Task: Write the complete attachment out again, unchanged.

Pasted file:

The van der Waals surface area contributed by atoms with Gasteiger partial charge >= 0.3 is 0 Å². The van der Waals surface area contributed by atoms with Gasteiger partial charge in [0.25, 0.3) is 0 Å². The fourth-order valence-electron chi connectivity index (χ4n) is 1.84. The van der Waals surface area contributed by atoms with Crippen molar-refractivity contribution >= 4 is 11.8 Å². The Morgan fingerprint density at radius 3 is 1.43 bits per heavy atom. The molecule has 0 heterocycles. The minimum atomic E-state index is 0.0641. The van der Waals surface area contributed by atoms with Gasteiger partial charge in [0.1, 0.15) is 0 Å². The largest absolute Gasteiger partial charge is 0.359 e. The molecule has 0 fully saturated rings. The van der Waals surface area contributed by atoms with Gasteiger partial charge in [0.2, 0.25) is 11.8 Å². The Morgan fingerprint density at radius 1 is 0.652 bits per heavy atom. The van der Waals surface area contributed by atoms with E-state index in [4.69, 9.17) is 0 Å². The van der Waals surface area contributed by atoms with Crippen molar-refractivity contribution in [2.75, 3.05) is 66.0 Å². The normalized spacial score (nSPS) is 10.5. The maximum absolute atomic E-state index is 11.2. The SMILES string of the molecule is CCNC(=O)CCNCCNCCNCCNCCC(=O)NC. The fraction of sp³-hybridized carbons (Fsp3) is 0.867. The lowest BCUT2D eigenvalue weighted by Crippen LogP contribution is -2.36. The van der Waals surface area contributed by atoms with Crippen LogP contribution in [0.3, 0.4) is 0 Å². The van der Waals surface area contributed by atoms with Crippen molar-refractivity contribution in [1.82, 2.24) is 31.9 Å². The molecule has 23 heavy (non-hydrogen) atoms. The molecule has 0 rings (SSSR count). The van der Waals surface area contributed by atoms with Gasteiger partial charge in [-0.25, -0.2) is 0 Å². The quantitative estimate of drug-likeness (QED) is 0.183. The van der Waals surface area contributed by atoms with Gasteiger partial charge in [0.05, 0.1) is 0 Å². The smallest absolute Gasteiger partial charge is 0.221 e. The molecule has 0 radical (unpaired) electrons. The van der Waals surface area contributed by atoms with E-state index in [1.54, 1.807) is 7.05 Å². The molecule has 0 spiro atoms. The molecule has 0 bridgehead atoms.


The van der Waals surface area contributed by atoms with Gasteiger partial charge >= 0.3 is 0 Å². The van der Waals surface area contributed by atoms with Gasteiger partial charge in [0.25, 0.3) is 0 Å². The fourth-order valence-electron chi connectivity index (χ4n) is 1.84. The van der Waals surface area contributed by atoms with Crippen molar-refractivity contribution >= 4 is 11.8 Å². The Morgan fingerprint density at radius 3 is 1.43 bits per heavy atom. The molecule has 0 heterocycles. The minimum atomic E-state index is 0.0641. The van der Waals surface area contributed by atoms with Gasteiger partial charge in [0.1, 0.15) is 0 Å². The largest absolute Gasteiger partial charge is 0.359 e. The molecule has 0 fully saturated rings. The van der Waals surface area contributed by atoms with Gasteiger partial charge in [0.2, 0.25) is 11.8 Å². The Morgan fingerprint density at radius 1 is 0.652 bits per heavy atom. The van der Waals surface area contributed by atoms with E-state index in [4.69, 9.17) is 0 Å². The van der Waals surface area contributed by atoms with Crippen molar-refractivity contribution in [2.75, 3.05) is 66.0 Å². The normalized spacial score (nSPS) is 10.5. The maximum absolute atomic E-state index is 11.2. The SMILES string of the molecule is CCNC(=O)CCNCCNCCNCCNCCC(=O)NC. The fraction of sp³-hybridized carbons (Fsp3) is 0.867. The lowest BCUT2D eigenvalue weighted by Crippen LogP contribution is -2.36. The van der Waals surface area contributed by atoms with Crippen LogP contribution in [0.3, 0.4) is 0 Å². The van der Waals surface area contributed by atoms with Crippen molar-refractivity contribution in [1.82, 2.24) is 31.9 Å². The molecule has 23 heavy (non-hydrogen) atoms. The molecule has 0 rings (SSSR count). The van der Waals surface area contributed by atoms with Gasteiger partial charge in [-0.25, -0.2) is 0 Å². The quantitative estimate of drug-likeness (QED) is 0.183. The van der Waals surface area contributed by atoms with Gasteiger partial charge in [0.05, 0.1) is 0 Å². The smallest absolute Gasteiger partial charge is 0.221 e. The molecule has 0 radical (unpaired) electrons. The van der Waals surface area contributed by atoms with E-state index in [1.54, 1.807) is 7.05 Å². The molecule has 0 spiro atoms. The molecule has 0 bridgehead atoms.